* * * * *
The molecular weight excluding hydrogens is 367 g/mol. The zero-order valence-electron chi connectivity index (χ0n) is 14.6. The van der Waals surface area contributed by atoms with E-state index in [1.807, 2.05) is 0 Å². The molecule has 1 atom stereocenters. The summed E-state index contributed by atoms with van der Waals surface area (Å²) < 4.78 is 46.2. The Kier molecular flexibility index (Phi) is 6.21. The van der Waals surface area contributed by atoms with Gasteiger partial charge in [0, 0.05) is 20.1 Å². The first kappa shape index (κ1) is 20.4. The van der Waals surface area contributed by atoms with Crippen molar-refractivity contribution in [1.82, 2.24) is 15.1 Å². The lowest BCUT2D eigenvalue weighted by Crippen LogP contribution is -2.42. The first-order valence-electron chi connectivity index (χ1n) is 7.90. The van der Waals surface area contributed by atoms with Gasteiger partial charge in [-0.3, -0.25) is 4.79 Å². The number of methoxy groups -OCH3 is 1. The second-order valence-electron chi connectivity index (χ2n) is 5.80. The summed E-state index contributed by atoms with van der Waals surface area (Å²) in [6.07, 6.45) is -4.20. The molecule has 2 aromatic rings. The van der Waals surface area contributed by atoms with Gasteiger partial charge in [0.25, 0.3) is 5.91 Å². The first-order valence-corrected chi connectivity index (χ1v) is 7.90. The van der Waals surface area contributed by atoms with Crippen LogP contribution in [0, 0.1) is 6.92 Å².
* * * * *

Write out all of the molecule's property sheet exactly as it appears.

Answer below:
The molecular weight excluding hydrogens is 367 g/mol. The zero-order valence-electron chi connectivity index (χ0n) is 14.6. The van der Waals surface area contributed by atoms with E-state index in [1.807, 2.05) is 0 Å². The molecule has 1 atom stereocenters. The summed E-state index contributed by atoms with van der Waals surface area (Å²) < 4.78 is 46.2. The Kier molecular flexibility index (Phi) is 6.21. The van der Waals surface area contributed by atoms with Gasteiger partial charge in [0, 0.05) is 20.1 Å². The first kappa shape index (κ1) is 20.4. The van der Waals surface area contributed by atoms with Crippen molar-refractivity contribution in [1.82, 2.24) is 15.1 Å². The lowest BCUT2D eigenvalue weighted by Crippen LogP contribution is -2.42. The first-order valence-electron chi connectivity index (χ1n) is 7.90. The van der Waals surface area contributed by atoms with Gasteiger partial charge in [-0.3, -0.25) is 4.79 Å². The number of methoxy groups -OCH3 is 1. The second-order valence-electron chi connectivity index (χ2n) is 5.80. The summed E-state index contributed by atoms with van der Waals surface area (Å²) in [6.07, 6.45) is -4.20. The molecule has 2 aromatic rings. The van der Waals surface area contributed by atoms with Gasteiger partial charge in [0.25, 0.3) is 5.91 Å². The first-order valence-corrected chi connectivity index (χ1v) is 7.90. The van der Waals surface area contributed by atoms with Crippen LogP contribution in [0, 0.1) is 6.92 Å².